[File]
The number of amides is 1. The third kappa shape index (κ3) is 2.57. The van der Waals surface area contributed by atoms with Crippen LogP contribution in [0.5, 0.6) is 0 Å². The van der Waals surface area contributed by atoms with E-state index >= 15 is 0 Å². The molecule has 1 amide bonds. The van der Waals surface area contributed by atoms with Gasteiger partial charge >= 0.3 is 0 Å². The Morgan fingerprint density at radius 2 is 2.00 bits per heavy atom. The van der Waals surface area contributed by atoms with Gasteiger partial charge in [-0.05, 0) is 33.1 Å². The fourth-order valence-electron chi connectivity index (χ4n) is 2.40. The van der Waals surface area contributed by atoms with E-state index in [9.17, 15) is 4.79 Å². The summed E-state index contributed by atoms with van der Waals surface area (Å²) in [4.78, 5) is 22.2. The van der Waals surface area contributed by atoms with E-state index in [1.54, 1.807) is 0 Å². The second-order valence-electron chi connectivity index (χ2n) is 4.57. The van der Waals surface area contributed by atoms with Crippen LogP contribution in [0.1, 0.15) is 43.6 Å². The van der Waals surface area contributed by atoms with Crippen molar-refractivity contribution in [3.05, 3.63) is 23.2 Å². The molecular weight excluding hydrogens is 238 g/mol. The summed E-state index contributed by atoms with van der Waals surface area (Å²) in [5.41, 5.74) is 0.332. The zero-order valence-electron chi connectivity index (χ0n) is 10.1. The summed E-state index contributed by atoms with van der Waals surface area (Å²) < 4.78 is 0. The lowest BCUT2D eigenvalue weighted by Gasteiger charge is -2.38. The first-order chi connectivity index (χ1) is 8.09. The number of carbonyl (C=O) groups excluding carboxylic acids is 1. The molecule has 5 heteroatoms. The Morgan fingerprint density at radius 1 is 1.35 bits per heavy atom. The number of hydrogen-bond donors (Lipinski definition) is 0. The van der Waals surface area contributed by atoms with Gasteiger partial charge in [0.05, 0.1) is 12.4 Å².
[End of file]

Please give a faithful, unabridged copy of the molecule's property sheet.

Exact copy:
The number of amides is 1. The third kappa shape index (κ3) is 2.57. The van der Waals surface area contributed by atoms with Crippen LogP contribution in [0.5, 0.6) is 0 Å². The van der Waals surface area contributed by atoms with E-state index >= 15 is 0 Å². The molecule has 1 amide bonds. The van der Waals surface area contributed by atoms with Gasteiger partial charge >= 0.3 is 0 Å². The Morgan fingerprint density at radius 2 is 2.00 bits per heavy atom. The van der Waals surface area contributed by atoms with Gasteiger partial charge in [-0.05, 0) is 33.1 Å². The fourth-order valence-electron chi connectivity index (χ4n) is 2.40. The van der Waals surface area contributed by atoms with E-state index in [9.17, 15) is 4.79 Å². The summed E-state index contributed by atoms with van der Waals surface area (Å²) in [4.78, 5) is 22.2. The van der Waals surface area contributed by atoms with E-state index in [1.54, 1.807) is 0 Å². The second-order valence-electron chi connectivity index (χ2n) is 4.57. The van der Waals surface area contributed by atoms with Crippen LogP contribution in [0.1, 0.15) is 43.6 Å². The van der Waals surface area contributed by atoms with Crippen molar-refractivity contribution in [3.05, 3.63) is 23.2 Å². The molecular weight excluding hydrogens is 238 g/mol. The summed E-state index contributed by atoms with van der Waals surface area (Å²) in [5.41, 5.74) is 0.332. The zero-order valence-electron chi connectivity index (χ0n) is 10.1. The summed E-state index contributed by atoms with van der Waals surface area (Å²) < 4.78 is 0. The lowest BCUT2D eigenvalue weighted by Gasteiger charge is -2.38. The first-order chi connectivity index (χ1) is 8.09. The number of carbonyl (C=O) groups excluding carboxylic acids is 1. The molecule has 5 heteroatoms. The Morgan fingerprint density at radius 1 is 1.35 bits per heavy atom. The number of hydrogen-bond donors (Lipinski definition) is 0. The van der Waals surface area contributed by atoms with Gasteiger partial charge in [0.05, 0.1) is 12.4 Å².